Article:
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Action and rehabilitation in hemispatial neglect

Rossit, Stephanie (2009) Action and rehabilitation in hemispatial neglect. PhD thesis, University of Glasgow.

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Abstract

Milner and Goodale (1995, 2006) propose a model of vision that makes a distinction between ‘vision for perception’ and ‘vision for action’. Regarding hemispatial neglect, they, somewhat contentiously, hypothesize that this disorder is better explained by damage to a high-level representational structure that receives input from the ventral visual stream, but not from the dorsal-stream. Consequently, they postulate that neglect patients should code spatial parameters for action veridically. Another strong claim of the model is that the dorsal stream’s control of action is designed for dealing with target stimuli in the ‘here and now’, yet when time is allowed to pass and a reaction has to be made on the basis of a visual memory, the ventral stream is required for successful performance. One prediction from this is that neglect patients should be able to perform immediate actions, but should present specific impairments when the action is delayed. In Part I of this thesis the pattern of spared and impaired visuomotor abilities in patients with neglect, as specifically predicted by the perception and action model (Milner & Goodale, 1995, 2006), was investigated. In Chapter 1, the performance of patients with and without neglect after right hemisphere stroke was compared with that of age-matched controls. Participants were asked to point either directly towards targets or halfway between two stimuli (gap bisection), both with and without visual feedback during movement. No neglect-specific impairment was found in timing, accuracy or reach trajectory measures in either pointing or gap bisection. In Chapter 2, I tested whether neglect patients would be unimpaired in immediate pointing, yet show inaccurate pointing in a condition where a delay is interposed between the presentation of the stimulus and the response signal. Similarly to Chapter 1, it was found that neglect patients showed no accuracy impairments when asked to perform an immediate action. Conversely, when pointing towards remembered leftward locations they presented specific accuracy deficits that correlated with neglect severity. Moreover, an initial voxel-based lesion-symptom analysis further revealed that these deficits were associated with damage to occipito-temporal areas which were also mostly damaged in the neglect group. Furthermore, training of grasping the centre of rods (visuomotor feedback training) has been shown to improve neglect (Robertson, Nico & Hood, 1997; Harvey et al., 2003). It is postulated that by using the spared visuomotor abilities in these patients it is possible to ‘bootstrap’ their perceptual deficits through some ‘dorsal-to-ventral recalibration’. Hence, in Part II the immediate and long-term effects of visuomotor feedback training were explored on neglect conventional measures, as well as in daily life tasks. I found that this technique improves neglect symptoms and crucially that these improvements were long lasting, as they were present even after 4-months post-training. Importantly, I also show that the training effects generalize to the patient’s daily lives at follow-up. These findings are very encouraging for the rehabilitation of neglect as this condition has been shown to be the best single predictor of poor recovery after stroke and very difficult to treat.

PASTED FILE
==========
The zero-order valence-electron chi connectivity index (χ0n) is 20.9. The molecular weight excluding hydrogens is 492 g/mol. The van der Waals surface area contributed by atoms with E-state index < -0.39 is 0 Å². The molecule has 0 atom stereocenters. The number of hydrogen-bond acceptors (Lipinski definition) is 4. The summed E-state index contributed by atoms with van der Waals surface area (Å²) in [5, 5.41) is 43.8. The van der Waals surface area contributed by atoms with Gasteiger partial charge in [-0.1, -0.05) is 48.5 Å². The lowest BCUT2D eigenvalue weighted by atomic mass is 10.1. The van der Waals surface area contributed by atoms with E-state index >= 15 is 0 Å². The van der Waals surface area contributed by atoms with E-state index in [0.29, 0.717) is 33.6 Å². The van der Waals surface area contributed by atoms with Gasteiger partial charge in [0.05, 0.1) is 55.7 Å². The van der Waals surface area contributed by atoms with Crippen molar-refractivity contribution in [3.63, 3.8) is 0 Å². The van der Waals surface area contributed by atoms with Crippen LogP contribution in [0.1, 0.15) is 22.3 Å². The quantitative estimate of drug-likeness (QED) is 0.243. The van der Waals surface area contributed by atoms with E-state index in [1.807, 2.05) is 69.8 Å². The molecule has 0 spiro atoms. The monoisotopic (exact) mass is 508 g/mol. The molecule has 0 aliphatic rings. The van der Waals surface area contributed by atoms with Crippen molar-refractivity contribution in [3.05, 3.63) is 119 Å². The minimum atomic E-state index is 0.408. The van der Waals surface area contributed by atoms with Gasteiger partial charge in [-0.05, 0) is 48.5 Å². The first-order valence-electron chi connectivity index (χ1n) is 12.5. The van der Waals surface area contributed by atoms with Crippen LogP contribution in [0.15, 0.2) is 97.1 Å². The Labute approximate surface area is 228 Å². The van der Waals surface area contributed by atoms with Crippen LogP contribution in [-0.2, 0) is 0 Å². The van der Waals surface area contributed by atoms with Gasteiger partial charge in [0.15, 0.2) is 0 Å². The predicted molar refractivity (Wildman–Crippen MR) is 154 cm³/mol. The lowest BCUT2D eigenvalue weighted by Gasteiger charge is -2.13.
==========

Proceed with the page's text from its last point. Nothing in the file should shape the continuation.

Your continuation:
Item Type: Thesis (PhD)
Qualification Level: Doctoral
Keywords: stroke, reaching, lesion-analysis, neglect, right-hemisphere, treatment, dorsal visual stream, ventral visual stream, perception, action
Subjects: R Medicine > R Medicine (General)
B Philosophy. Psychology. Religion > BF Psychology
Colleges/Schools: College of Science and Engineering > School of Psychology
Supervisor's Name: Harvey, Dr. Monika
Date of Award: 2009
Depositing User: Ms S Rossit
Unique ID: glathesis:2009-820
Copyright: Copyright of this thesis is held by the author.
Date Deposited: 29 May 2009
Last Modified: 10 Dec 2012 13:26
URI: http://theses.gla.ac.uk/id/eprint/820

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